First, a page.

A news report broadcast by Gubernia TV in Russia about a multiple-witness sighting of a large UFO—posted on YouTube on May 12—has elicited considerable attention in several ufological news forums, particularly in Italy, but little else in the Western mainstream media. The case occurred in the village of Lesopilniy in the Khabarovsk region in Russia’s Far East and it involved dozens of witnesses, including soldiers at a military base nearby who fired artillery shells at the UFO without harming it.
The case seems highly interesting, although at this point we are still unable to verify much of the information beyond what was broadcast by Gubernia TV. According to the website OstaMyy.Com, which covers TV and Radio Channels in Russia, “Guberniya ‘TV’ is the first TV network boundary, the Far East’s largest television station, which is among the ten regional leaders of electronic media in Russia. The potential television audience exceeds 1500000 people.” Despite the Google translate flavor, you get the idea that Gubernia TV is a mainstream network in Russia, which can also be observed in the straight new formatting of the UFO broadcast itself.
The UFO story, which lasts 3:07 minutes, located and interviewed several eyewitnesses, including a boy who tried to photograph the object with his cell phone. Some sketches of a classic saucer-shaped object are shown on camera. A summary of the Gubernia broadcast was published by several Italian UFO news forums and shorter versions appeared on some English-speaking forums like Above Top Secret.
Here is a partial summary of the broadcast as published in the Italian news forums, which we have edited a bit from the rough Google translate:
The villagers of Lesopilniy have witnessed the sighting of a giant UFO, which hovered above their village. What they saw – they say – does not resemble anything known to human science. Local residents were shocked by the sight of the object and fell into a panic.
The object, according to witnesses, had a diameter of about 200 meters and was much larger than a passenger plane.
Most of the people in the course of the sighting returned home in fear and put a “courageous” sentinel to watch the craft. A little boy tried to shoot the object with his cell phone, but without success. The video footage did not show anything, just a black screen. He decided to draw on a piece of paper what he saw.
The object was seen with the naked eye even from people at a military base nearby, but was not detected by radar. The military thus decided to fire artillery shells at the UFO if it became hostile. But, apparently, the mysterious aircraft would then start up quickly and disappear from view.
Despite the terror of the witnesses, we have had conventional explanations of the sighting by scientists and government authorities. Here they are listed below:
Meteors or other atmospheric phenomena that are not recognized by witnesses, reflections of light in water, marsh gas, swarms of insects with brilliant backs.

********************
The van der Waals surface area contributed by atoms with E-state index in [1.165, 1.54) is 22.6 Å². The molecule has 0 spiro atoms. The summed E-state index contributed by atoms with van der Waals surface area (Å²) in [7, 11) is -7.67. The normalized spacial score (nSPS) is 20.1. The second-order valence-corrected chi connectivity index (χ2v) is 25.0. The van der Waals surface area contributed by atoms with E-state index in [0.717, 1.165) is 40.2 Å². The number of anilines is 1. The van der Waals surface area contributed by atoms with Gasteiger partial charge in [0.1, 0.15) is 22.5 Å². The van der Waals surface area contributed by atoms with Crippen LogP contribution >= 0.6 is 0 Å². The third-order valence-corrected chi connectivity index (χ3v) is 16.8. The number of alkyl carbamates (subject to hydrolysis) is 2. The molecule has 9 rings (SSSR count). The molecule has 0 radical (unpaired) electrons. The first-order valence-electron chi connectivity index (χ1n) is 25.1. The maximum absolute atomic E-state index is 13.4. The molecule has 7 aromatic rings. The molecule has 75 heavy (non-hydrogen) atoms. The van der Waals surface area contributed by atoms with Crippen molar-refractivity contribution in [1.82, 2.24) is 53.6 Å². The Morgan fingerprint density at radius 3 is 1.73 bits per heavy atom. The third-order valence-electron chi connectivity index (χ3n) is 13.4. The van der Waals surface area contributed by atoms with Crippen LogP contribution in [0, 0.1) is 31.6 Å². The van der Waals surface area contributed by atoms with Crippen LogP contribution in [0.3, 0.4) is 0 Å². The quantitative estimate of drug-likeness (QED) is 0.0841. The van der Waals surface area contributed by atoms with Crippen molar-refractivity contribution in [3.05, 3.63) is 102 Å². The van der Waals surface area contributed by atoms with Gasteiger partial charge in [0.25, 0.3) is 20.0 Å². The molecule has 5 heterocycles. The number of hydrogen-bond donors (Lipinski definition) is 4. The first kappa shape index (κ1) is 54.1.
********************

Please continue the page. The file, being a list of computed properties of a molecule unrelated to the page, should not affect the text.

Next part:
The witnesses did not accept the hypothesis of the government spokesmen and tranquilizers and are certain of what they saw. And then we wonder: is it possible that so many witnesses, including soldiers, have been misled by a swarm of giant insects…?
Some thoughts on the case
We contacted our friend and Open Minds contributor Dr. Vladimir Rubtsov from the Ukraine, a scientist who was involved in official scientific UFO investigations in the old Soviet Union, about his thoughts on the Lesopilniy case. His brief response sent by email was that, “as for the UFO observations in Lesopilniy, my only conclusion may be just that: information insufficient. The eyewitnesses seem to be sincere and they most probably saw something strange – but what was it remains more than vague.”
A few more tentative observations can be made about this case. One, as pointed earlier, is the straight news formatting of the Gubernia broadcast and the fact that all the people they interviewed seemed to be direct eyewitnesses. Another are the ludicrous explanations offered by Russian government spokesmen: marsh gas and swarms of insects with brilliant backs! Give me a break. The last time a government spokesman tried to use swamp gas in a high profile case was when Dr. Hynek offered it as a possible explanation for the UFO sightings in Ann Arbor, Michigan, in 1966. The good doctor had to spin this answer for the rest of his life.
As for swarms of glowing insects, even the last line in the Gubernia TV broadcast made fun of this hypothesis. Reflections of light in water doesn’t make any sense either since the Khabarovsk region is nowhere near the coast. Now, it’s not clear that these lame explanations were offered specifically with regards to the Lesopilniy case or were just culled from earlier general pronouncements about UFOs/IFOs by Russian skeptics. I tend to go for the last option, as I remember reading in an old Sputnik magazine (the equivalent to Reader’s Digest in the old USSR) the theory about the glowing insects.
A final point worth mentioning concerns the rich history of UFOs in the Russian Far East. In the current issue of Open Minds magazine I wrote a story about a somewhat famous and highly puzzling crash of an unknown object in Dalnegorsk in 1986. The January 29 crash was followed by a large UFO wave which was documented by Dr. Valery Dvuzhilny, a scientist with the Far Eastern Commission on Anomalous Phenomena. One of the biggest cases during that wave occurred on November 28, 1987 when, wrote Dvuzhilny, “33 UFOs were flying at a low height over the Eastern coast of Primorye. Their flights took place between 9:10 pm and midnight. They were of different shape: cylinder, cigars, globes. They were flying over five regions and twelve settlements.”
Let’s hope that someone of the caliber of Dvuzhilny or Rubtsov will investigate and follow up the Lesopilniy incident.